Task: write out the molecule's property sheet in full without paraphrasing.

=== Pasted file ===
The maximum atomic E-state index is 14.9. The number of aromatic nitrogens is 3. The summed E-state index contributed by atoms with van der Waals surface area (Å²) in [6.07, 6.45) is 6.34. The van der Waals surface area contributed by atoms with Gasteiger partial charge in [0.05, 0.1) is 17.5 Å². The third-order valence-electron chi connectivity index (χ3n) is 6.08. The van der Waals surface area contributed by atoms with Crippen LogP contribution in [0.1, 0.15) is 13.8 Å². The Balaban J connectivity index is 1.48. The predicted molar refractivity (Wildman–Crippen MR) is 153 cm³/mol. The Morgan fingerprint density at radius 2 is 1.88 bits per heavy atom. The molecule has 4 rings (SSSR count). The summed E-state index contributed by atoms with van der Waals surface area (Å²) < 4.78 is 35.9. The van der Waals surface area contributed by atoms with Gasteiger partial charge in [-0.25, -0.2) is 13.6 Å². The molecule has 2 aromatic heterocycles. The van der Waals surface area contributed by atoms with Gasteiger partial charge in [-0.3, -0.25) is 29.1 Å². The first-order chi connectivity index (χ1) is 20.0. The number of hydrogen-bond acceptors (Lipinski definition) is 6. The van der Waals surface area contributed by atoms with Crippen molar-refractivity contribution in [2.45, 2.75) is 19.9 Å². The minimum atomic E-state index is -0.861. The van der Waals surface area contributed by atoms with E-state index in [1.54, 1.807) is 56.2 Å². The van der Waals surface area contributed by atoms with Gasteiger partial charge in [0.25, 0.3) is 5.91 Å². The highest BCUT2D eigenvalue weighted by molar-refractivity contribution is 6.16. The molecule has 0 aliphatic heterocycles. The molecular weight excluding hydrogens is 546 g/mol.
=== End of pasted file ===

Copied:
The maximum atomic E-state index is 14.9. The number of aromatic nitrogens is 3. The summed E-state index contributed by atoms with van der Waals surface area (Å²) in [6.07, 6.45) is 6.34. The van der Waals surface area contributed by atoms with Gasteiger partial charge in [0.05, 0.1) is 17.5 Å². The third-order valence-electron chi connectivity index (χ3n) is 6.08. The van der Waals surface area contributed by atoms with Crippen LogP contribution in [0.1, 0.15) is 13.8 Å². The Balaban J connectivity index is 1.48. The predicted molar refractivity (Wildman–Crippen MR) is 153 cm³/mol. The Morgan fingerprint density at radius 2 is 1.88 bits per heavy atom. The molecule has 4 rings (SSSR count). The summed E-state index contributed by atoms with van der Waals surface area (Å²) < 4.78 is 35.9. The van der Waals surface area contributed by atoms with Gasteiger partial charge in [-0.25, -0.2) is 13.6 Å². The molecule has 2 aromatic heterocycles. The van der Waals surface area contributed by atoms with Gasteiger partial charge in [-0.3, -0.25) is 29.1 Å². The first-order chi connectivity index (χ1) is 20.0. The number of hydrogen-bond acceptors (Lipinski definition) is 6. The van der Waals surface area contributed by atoms with Crippen molar-refractivity contribution in [2.45, 2.75) is 19.9 Å². The minimum atomic E-state index is -0.861. The van der Waals surface area contributed by atoms with E-state index in [1.54, 1.807) is 56.2 Å². The van der Waals surface area contributed by atoms with Gasteiger partial charge in [0.25, 0.3) is 5.91 Å². The highest BCUT2D eigenvalue weighted by molar-refractivity contribution is 6.16. The molecule has 0 aliphatic heterocycles. The molecular weight excluding hydrogens is 546 g/mol.